Spotting and Stopping Elder Abuse by Those Exerting Undue Influence During COVID-19
From increased unemployment to social and political unrest, COVID-19 has had far-ranging consequences beyond the obvious public health crisis. One area that deserves more attention is the increasing threat of elder abuse by those exercising undue influence over isolated seniors during the pandemic.
What is Undue Influence?
Undue influence occurs when one person influences another person to do something that is not of their own free will or in their best interest, such as when a caregiver uses their role to exploit the trust and dependency of their victim to financially exploit them. If the victim of undue influence is elderly, it is a form of elder abuse.
Some examples of undue influence may include:
- A family member pressuring an elderly relative to write out a new will
- A health caregiver threatening to withhold medication until a power of attorney is signed
- A neighbor emotionally manipulating a senior to gain access to their financial accounts
In 1976, Michigan’s Supreme Court set forth legal standards which provide that undue influence requires a showing that the person being influenced has been “subject to threats, misrepresentation, undue flattery, fraud, or physical or moral coercion sufficient to overpower volition, destroy free agency and impel the grantor to act against his inclination and free will.” Kar v. Hogan, 399 Mich 529 (1976).
Vulnerability to Undue Influence During the COVID-19 Pandemic
Every adult, including those who have decision-making capacity, is at risk of becoming a victim of undue influence. However, there are conditions that make it more likely that someone will be susceptible to influence. These include things like: death of a loved one, cognitive impairment, dependence on others, diminished capacity, fearfulness, illness, isolation, and loneliness.
These types of conditions are common for many seniors even under normal circumstances, but the COVID-19 pandemic has made them more prevalent, creating greater vulnerability.
The need for social distancing, in particular, has isolated many seniors from community resources and family support systems that can help protect against undue influence.
Accordingly, it is important to be aware of situations that might give an individual the opportunity to exert influence and control over a friend or family member, especially when a loved one is sick or isolated. Once a person exerts undue influence over another person and psychological dependence is established, it can be difficult to break.
Ways to Safeguard Against Undue Influence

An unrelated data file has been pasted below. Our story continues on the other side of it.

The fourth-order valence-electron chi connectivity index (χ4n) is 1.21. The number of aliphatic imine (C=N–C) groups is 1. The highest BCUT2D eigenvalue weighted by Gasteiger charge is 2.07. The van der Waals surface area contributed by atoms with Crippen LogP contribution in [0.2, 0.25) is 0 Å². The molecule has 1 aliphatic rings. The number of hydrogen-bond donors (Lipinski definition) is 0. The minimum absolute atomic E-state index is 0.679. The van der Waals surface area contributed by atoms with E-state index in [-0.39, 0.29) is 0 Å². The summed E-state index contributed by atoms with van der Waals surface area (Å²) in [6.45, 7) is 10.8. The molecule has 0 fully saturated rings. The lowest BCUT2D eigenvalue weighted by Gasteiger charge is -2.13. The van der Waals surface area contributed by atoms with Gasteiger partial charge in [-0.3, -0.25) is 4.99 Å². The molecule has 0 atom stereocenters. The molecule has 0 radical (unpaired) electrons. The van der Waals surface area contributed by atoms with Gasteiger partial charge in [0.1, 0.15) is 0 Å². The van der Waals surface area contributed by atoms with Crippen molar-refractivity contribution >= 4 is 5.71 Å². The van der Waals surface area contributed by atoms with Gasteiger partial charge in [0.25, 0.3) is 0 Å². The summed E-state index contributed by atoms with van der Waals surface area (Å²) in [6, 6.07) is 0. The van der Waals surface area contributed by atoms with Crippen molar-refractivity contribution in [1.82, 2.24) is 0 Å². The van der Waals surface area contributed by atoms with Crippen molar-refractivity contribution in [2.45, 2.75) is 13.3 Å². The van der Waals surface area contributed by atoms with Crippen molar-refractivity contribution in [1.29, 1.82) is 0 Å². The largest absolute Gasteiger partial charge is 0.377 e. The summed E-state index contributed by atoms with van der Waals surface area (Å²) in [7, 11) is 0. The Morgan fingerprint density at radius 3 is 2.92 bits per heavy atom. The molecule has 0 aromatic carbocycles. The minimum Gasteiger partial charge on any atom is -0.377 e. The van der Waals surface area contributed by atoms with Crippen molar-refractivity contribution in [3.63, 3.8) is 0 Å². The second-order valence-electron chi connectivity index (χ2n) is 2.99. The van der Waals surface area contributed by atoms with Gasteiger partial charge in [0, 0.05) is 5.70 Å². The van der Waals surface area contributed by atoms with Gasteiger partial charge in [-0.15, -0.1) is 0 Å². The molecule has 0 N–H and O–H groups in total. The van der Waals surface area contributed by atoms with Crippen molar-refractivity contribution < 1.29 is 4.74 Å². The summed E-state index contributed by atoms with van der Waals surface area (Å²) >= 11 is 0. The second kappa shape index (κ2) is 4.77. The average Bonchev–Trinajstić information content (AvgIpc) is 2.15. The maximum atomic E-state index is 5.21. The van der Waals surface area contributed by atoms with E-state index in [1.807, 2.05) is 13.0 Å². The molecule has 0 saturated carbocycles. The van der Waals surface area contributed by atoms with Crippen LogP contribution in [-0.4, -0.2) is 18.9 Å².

Last March, the State of Michigan formed the Michigan Elder Abuse Task Force. In announcing the task force, Michigan Attorney General Dana Nessel stated that “More than 73,000 older adults in Michigan are victims of elder abuse.”
Unfortunately there is no method to eradicate elder abuse. However the following precautions will help mitigate undue influence:
- Help to establish and maintain a core group of trusted advisors, such as a financial advisor and elder law attorney, for your family member or friend.
- Stay in close contact with family members and friends, especially those who are elderly, isolated and require assistance.
- If you suspect that someone may be exerting undue influence, document your concerns so that there is a record established should you need to take steps to reverse actions taken as a result of undue influence.
If you have concerns about a family member or friend, do not dismiss them for fear of seeming paranoid. Elder abuse resulting from undue influence is a real and growing risk, particularly during the COVID-19 pandemic.
An experienced elder law attorney can work with you to help someone else break free of the grip of undue influence and repair any damage that may have been done. For example, an elder law attorney can help you take steps to contest a document, such as a will or power of attorney, that was created improperly. To learn more on this topic or for other assistance, please contact a Foster Swift elder law attorney.
Due to the shock of the death of a spouse or a loved one, the steps of what needs to be done first can be an overwhelming process for the survivor(s). To aid in the breakdown and to act as a tool amidst the emotional days ahead, estate planning Jonathan "Jay" David has assembled a "Survivor's Checklist" of some of the important things that need to be addressed when a spouse or loved one dies.
COVID-19 Checklist & Elder Organizer Tool
For adult children responsible for their elderly parents and other senior caretakers concerned about protecting loved ones as the COVID-19 pandemic continues, below is a free downloadable checklist of steps to follow to prepare for any possible COVID-19-related illnesses among the most-vulnerable.
Foster Swift has created a free ‘Elder Organizer’ digital notebook to provide seniors and their caretakers with a toolkit that helps organize doctors’ appointments, medications, and more that can be shared online. The tools below are also available on the Elder Law Resources page.
*For those trying to access these links by smartphone, it is best practice to copy/open the link in a separate tab and download the free Google Sheets app from Google Play or the Apple Store.
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